The collapse of Wall Street a few years back and the so-called Great Recession that followed were, it's generally agreed, pretty bad things. As investment banks began to fail and the Dow fell, the Securities and Exchange Commission (SEC) found itself in the uncomfortable position of having to explain how this had happened on its watch. It seems logical to think the top brass at the federal watchdog would have spent their time furiously searching for an explanation as to what had happened, while simultaneously trying to explain how they missed it.
As it turns out, that's not quite true. The SEC recently completed
an investigation into the web surfing habits of its employees and discovered that "33 SEC employees or contractors violated COmmission rules and politics...by viewing pornographic, sexually explicit, or sexually suggestive images using government resources and official time." Of the 33 employees, 17 of them were classified as grade SK-14 or above, meaning they earned salaries of $99,356-$222,418 a year. The SEC details some of what it found on individuals' computers, including the tale of one fellow who has what any psychologist would call a serious problem.
A Headquarters Senior Attorney admitted accessing Internet pornography and downloading pornographic images to his SEC computer during work hours so frequently that, on some days, he spent eight hours accessing Internet pornography. In fact, this attorney downloaded so much pornography to his government computer that he exhausted the available space on the computer hard drive and downloaded pornography to CDs or DVDs that he accumulated in boxes in his office. The Money Shot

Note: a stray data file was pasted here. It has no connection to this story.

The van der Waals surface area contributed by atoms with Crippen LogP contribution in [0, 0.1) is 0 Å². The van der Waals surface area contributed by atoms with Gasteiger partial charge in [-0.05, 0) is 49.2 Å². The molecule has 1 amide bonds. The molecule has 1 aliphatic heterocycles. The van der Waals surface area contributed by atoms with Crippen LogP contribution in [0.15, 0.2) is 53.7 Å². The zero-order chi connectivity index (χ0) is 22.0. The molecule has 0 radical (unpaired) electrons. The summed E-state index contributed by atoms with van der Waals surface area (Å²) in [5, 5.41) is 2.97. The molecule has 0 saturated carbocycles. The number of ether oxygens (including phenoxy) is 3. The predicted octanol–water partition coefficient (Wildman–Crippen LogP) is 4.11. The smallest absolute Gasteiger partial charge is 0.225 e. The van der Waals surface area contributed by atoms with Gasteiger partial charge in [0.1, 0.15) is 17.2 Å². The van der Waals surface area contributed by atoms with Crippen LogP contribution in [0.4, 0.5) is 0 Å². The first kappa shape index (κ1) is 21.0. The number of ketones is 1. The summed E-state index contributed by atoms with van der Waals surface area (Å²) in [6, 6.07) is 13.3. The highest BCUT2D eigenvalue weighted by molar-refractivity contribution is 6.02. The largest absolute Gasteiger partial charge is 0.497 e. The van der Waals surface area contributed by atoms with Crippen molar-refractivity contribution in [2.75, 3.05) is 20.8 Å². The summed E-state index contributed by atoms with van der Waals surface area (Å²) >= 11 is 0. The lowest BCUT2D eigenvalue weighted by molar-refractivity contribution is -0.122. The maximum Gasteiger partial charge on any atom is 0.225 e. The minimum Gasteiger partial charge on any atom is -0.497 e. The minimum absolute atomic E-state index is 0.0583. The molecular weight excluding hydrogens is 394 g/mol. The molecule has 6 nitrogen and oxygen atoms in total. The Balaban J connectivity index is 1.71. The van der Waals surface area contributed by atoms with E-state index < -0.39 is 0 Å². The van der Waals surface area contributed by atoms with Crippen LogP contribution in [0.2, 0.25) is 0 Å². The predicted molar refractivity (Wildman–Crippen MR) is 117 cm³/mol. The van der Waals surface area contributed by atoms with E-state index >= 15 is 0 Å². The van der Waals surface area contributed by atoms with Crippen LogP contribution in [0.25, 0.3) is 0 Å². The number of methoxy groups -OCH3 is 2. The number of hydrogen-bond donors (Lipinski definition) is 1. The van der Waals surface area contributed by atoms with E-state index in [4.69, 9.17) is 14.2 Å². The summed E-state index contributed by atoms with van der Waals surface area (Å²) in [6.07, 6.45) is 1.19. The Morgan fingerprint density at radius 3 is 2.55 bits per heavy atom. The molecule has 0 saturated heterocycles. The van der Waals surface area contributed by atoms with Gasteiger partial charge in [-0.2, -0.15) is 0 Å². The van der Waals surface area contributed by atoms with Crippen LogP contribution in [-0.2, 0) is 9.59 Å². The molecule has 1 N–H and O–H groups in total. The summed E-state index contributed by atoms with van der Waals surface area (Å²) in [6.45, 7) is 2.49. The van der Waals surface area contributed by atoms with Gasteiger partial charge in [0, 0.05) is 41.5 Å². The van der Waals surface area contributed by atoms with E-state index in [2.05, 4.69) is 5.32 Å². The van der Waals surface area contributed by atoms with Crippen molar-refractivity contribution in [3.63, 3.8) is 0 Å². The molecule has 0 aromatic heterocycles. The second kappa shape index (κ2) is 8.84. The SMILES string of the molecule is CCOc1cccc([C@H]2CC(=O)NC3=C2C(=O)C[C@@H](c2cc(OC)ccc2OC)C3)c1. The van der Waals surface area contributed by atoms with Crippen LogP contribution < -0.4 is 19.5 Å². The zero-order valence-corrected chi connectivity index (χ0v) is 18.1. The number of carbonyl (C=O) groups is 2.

Discovering that some of your employees/co-workers watch porn while they're supposed to be working isn't exactly news, no matter where you work. The poor oversexed saps at the SEC, however, happened to choose the worst possible time imaginable to indulge their flights of fancy. While the Dow was doing this:
Our hard-working, determined, focused federal investigators were watching this:
Naughty, naughty. And we know some of you are eying the Twi'lek.
Attractive as these three ladies might be, they aren't sporting the sorts of curves Wall Street's watchdog is actually supposed to watch. It's convenient that this particular document surfaced immediately after the SEC filed suit against Goldman-Sachs, but there's no proof yet of a connection. The unanswered question in all of this is how a person—any person—manages to retain a job longer than a month when their weekly activities include watching porn for eight hours a day.
Did this widespread distraction contribute to the actual crash in any way? Hard to say. Even if it didn't, it's hard to stomach that the federal guard dog wasn't just asleep—it was spending time with Trixie the poodle two doors down.